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And That Happened: Monday’s Scores and Highlights

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Here are the scores. Here are the highlights:

Yankees 10, Rangers 5: This one was a barnburner, featuring eight home runs combined from both teams. Gleyber Torres hit two, both off of Bartolo Colon, who is more than twice his age. Torres is the second-youngest Yankee to have a multi-homer game. Aaron Judge, Neil Walker, and Aaron Hicks also contributed dingers for the Yankees. Joey Gallo, Rougned Odor, and Ronald Guzman went deep for the Rangers. Masahiro Tanaka‘s ERA goes up to 4.95 after serving up four runs in five innings. Despite that, the Yankees improve to 31-13, good for the best record in baseball.

Phillies 3, Braves 0: Nick Pivetta was brilliant, spinning seven shutout frames with seven strikeouts, limiting the Braves to four hits and a walk. Seranthony Dominguez pitched an impressive eighth and Hector Neris closed it out 1-2-3 in the ninth. Catcher Jorge Alfaro was the star of this game, throwing out Johan Camargo attempting to steal and making an absolute laser throw to first base for the final out of the game. He should’ve also had a caught-stealing on Freddie Freeman, but shortstop Scott Kingery didn’t handle the ball well. The Phillies got homers from Nick Williams and Aaron Altherr. Odubel Herrera, by the way, somehow got a hit on this pitch:

Mets 2, Marlins 0: Jason Vargas finally put together a good start for the Mets, tossing five scoreless frames. The Marlins only scraped out a hit and two walks while striking out seven times against him. The Mets, who started this month off with a six-game losing streak, have now won four in a row. The Marlins have lost four in a row; Monday’s was on the heels of Sunday’s absolute mess of a loss.

Nationals 10, Padres 2: The Nationals powered out four home runs, including Juan Soto’s first major league dinger. Mark Reynolds went deep twice and Bryce Harper went deep for his 14th homer of the year. Gio Gonzalez limited the Padres to a pair of runs on two hits and three walks with five strikeouts.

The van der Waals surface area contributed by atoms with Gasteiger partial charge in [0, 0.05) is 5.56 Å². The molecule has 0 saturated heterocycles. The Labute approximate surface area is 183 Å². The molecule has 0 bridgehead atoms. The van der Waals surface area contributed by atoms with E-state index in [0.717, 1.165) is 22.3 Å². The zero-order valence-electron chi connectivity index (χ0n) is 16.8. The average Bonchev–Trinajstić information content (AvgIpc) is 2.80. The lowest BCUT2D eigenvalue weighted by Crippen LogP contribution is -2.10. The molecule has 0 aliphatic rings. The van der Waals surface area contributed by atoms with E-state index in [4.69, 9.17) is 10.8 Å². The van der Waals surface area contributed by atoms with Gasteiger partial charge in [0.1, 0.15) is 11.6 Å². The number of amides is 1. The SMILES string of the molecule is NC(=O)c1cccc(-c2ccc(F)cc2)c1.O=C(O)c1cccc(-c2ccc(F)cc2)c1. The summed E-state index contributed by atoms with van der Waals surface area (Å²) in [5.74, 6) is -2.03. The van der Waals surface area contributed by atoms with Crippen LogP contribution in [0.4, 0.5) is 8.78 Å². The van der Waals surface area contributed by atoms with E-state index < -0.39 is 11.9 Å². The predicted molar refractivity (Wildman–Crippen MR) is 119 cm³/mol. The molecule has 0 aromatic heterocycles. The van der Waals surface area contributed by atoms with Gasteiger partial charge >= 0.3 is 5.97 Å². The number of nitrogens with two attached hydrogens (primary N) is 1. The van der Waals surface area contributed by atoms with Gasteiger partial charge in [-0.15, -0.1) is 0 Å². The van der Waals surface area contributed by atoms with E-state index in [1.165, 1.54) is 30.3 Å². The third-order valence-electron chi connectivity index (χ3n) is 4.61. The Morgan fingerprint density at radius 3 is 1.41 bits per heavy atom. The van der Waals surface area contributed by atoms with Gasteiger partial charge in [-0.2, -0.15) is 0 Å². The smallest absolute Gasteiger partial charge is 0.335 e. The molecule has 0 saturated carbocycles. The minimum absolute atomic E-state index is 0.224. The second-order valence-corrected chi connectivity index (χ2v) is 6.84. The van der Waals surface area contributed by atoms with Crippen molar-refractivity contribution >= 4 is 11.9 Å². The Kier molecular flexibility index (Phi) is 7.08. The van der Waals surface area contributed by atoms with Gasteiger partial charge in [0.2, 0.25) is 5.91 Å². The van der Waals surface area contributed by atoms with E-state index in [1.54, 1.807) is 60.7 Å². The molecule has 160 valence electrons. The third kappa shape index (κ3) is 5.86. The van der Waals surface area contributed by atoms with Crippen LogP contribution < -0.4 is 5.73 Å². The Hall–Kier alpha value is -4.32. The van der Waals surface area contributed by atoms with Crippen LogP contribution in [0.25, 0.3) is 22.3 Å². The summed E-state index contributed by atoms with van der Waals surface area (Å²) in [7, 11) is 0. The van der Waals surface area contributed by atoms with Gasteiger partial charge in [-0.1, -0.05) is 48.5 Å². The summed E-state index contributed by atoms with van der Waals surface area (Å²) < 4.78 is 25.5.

Brewers 4, Diamondbacks 2: The Brewers were powered by the long ball on Monday. Travis Shaw drilled a two-run shot while Domingo Santana and Lorenzo Cain hit solo shots. All three homers came against Zack Greinke, who struck out nine over six innings otherwise. Chase Anderson outdueled him, limiting the D-Backs to a pair of runs on three hits and three walks with three strikeouts.

Orioles 3, White Sox 2: Manny Machado hit his 15th homer of the season, moving into a tie for the major league lead with 15. He’s tied with Mookie Betts and J.D. Martinez of the Red Sox. Mark Trumbo and Adam Jones also homered. Obviously, all of the Orioles’ homers were of the solo variety. Jose Abreu contributed a pair of doubles for the Pale Hose. The O’s are now 15-32; the White Sox are 13-31. Yuck.

Twins 4, Tigers 2: Jose Berrios may be back on track. He struck out 10 and held the Cardinals to one run over 7 1/3 innings his last time out. On Monday night against the Tigers, he limited the opposition to two runs on three hits and two walks with nine strikeouts in eight innings. Fernando Rodney worked a 1-2-3 ninth for the save.

Cardinals 6, Royals 0: The Cardinals continue to get dominant starting pitching. After Jack Flaherty struck out 13 Phillies on Sunday, Miles Mikolas followed up by tossing a shutout against the Royals. Though he only struck out eight while holding the Royals to four hits and a walk. Tyler O'Neill homered in his third consecutive game and Matt Carpenter also went yard in a 3-for-4 night. The Royals are on pace for 114 losses.

Rockies 2, Dodgers 1: Carlos Gonzalez broke a 1-1 tie with an infield RBI single in the eighth inning. The other two runs scored on solo home runs from Max Muncy and Gerardo Para. Both times combined for only six hits and committed a combined four errors — three by the Dodgers. German Marquez tossed seven solid innings for the Rockies, striking out five while allowing the one run. Walker Buehler matched him with seven one-run innings, fanning six.

The Padres owners try to explain why they aren’t spending money

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There was an interesting article in the San Diego Union-Tribune over the weekend about the Padres, their owners and their finances.